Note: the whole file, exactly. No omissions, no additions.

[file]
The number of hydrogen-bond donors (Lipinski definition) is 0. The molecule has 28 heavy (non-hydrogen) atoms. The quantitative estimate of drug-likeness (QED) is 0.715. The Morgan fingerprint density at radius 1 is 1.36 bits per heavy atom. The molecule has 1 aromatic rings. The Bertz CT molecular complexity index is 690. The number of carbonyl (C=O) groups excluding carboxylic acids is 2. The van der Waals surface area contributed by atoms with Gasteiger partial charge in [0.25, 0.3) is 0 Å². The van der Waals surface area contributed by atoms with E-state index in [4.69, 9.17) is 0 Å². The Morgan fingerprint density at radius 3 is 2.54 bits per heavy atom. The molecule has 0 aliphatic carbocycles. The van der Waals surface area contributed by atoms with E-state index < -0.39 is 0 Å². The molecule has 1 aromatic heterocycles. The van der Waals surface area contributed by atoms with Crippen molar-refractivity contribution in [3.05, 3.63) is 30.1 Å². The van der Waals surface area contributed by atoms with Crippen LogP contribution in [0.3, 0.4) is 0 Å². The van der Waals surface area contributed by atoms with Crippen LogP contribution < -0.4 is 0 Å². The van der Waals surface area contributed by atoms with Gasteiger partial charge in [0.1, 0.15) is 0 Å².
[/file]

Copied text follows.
The number of hydrogen-bond donors (Lipinski definition) is 0. The molecule has 28 heavy (non-hydrogen) atoms. The quantitative estimate of drug-likeness (QED) is 0.715. The Morgan fingerprint density at radius 1 is 1.36 bits per heavy atom. The molecule has 1 aromatic rings. The Bertz CT molecular complexity index is 690. The number of carbonyl (C=O) groups excluding carboxylic acids is 2. The van der Waals surface area contributed by atoms with Gasteiger partial charge in [0.25, 0.3) is 0 Å². The van der Waals surface area contributed by atoms with E-state index in [4.69, 9.17) is 0 Å². The Morgan fingerprint density at radius 3 is 2.54 bits per heavy atom. The molecule has 0 aliphatic carbocycles. The van der Waals surface area contributed by atoms with E-state index < -0.39 is 0 Å². The molecule has 1 aromatic heterocycles. The van der Waals surface area contributed by atoms with Crippen molar-refractivity contribution in [3.05, 3.63) is 30.1 Å². The van der Waals surface area contributed by atoms with Crippen LogP contribution in [0.3, 0.4) is 0 Å². The van der Waals surface area contributed by atoms with Crippen LogP contribution < -0.4 is 0 Å². The van der Waals surface area contributed by atoms with Gasteiger partial charge in [0.1, 0.15) is 0 Å².